The first thing to consider is: how much data do I have and how critical is it?

IF the answer is that there is not much data and it’s not very critical, then copy it to a couple of different flash drives and/or burn it to a CD and put it in a fire safe box and then repeat that process whenever there is new data that you would hate to lose.

But if you have very much data, and you would kick yourself around the block if you lost it, then you need to use a better backup system.

Ideally backups would include both a local backup and an off-site or cloud backup. Norton, Dell, Seagate, and your cousin’s uncle have all jumped into that market with their solutions. I have not tested them all, but I was out at someone’s home and found that their Norton backup had broken and wasn’t working. So I fixed it and got it going again. My point is that you can’t just get something going and then forget it about it. You have to check it occasionally to make sure that it’s working. And that means restoring a file occasionally to make sure the system works.

Then there are the cloud backups such as Carbonite, Mozy, iDrive, iCloud and iDon’tKnowAllOfThem. The advantage to those cloud backup system is the support and the fact that your data is stored in one or more data centers. If a machine crashes, or burns or is stolen, they will help you recover. Is it an expense or insurance? I would answer that question with a question. How much data can you afford to lose?

Of the cloud backups, I really like SpiderOak because it is unbelievably secure. SpiderOak has the features, like Dropbox, of synchronizing files between devices and sharing files with other people. The big advantage over Dropbox is the security and the fact that its primary purpose is the backup system.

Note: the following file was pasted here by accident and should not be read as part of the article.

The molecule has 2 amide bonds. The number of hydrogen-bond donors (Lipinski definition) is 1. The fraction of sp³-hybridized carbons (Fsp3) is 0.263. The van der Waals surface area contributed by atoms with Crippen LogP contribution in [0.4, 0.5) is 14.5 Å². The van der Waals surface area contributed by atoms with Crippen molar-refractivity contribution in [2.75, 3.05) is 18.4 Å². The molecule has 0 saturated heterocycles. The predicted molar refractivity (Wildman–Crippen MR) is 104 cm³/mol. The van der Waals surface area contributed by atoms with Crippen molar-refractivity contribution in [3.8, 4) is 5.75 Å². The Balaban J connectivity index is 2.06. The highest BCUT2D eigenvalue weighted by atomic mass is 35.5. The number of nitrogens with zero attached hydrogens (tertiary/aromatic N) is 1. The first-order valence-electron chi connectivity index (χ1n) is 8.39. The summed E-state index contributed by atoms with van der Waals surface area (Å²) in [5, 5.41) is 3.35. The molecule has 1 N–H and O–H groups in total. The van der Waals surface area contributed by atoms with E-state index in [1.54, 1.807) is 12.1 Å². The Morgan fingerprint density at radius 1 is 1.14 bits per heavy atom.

The problem with SpiderOak is that if you forget the password that you used, you’re sunk. The SpiderOak support folks can’t retrieve it or figure it out. That password is used for the encryption key, so it needs to be a long, strong password. Just don’t forget it, or write it on a sticky on the bottom of your keyboard. (I use KeePass for keeping all of my passwords, but that’s another subject.)

Another backup system that I am using with a client is the LogMeIn Backup. After the first full backup, it backs up new files and changes; which means that it can keep track of versions of a file or document that you might be working on, such as a manuscript or doctoral thesis.

There are two reasons for using LogMeIn backup with this client. One is that they have a ton of data, which would be prohibitively expensive to store with a cloud backup service. The other reason is that it handles both local and remote backups. All of their data is backed up to a system in my office.

The bottom line to this discussion has two points.

First, backups are a crucial part of owning and using a computer.

Second, always remember that data that you don’t have in at least two places is data that you don’t care about losing – because you probably will lose it. Pun intended without apology.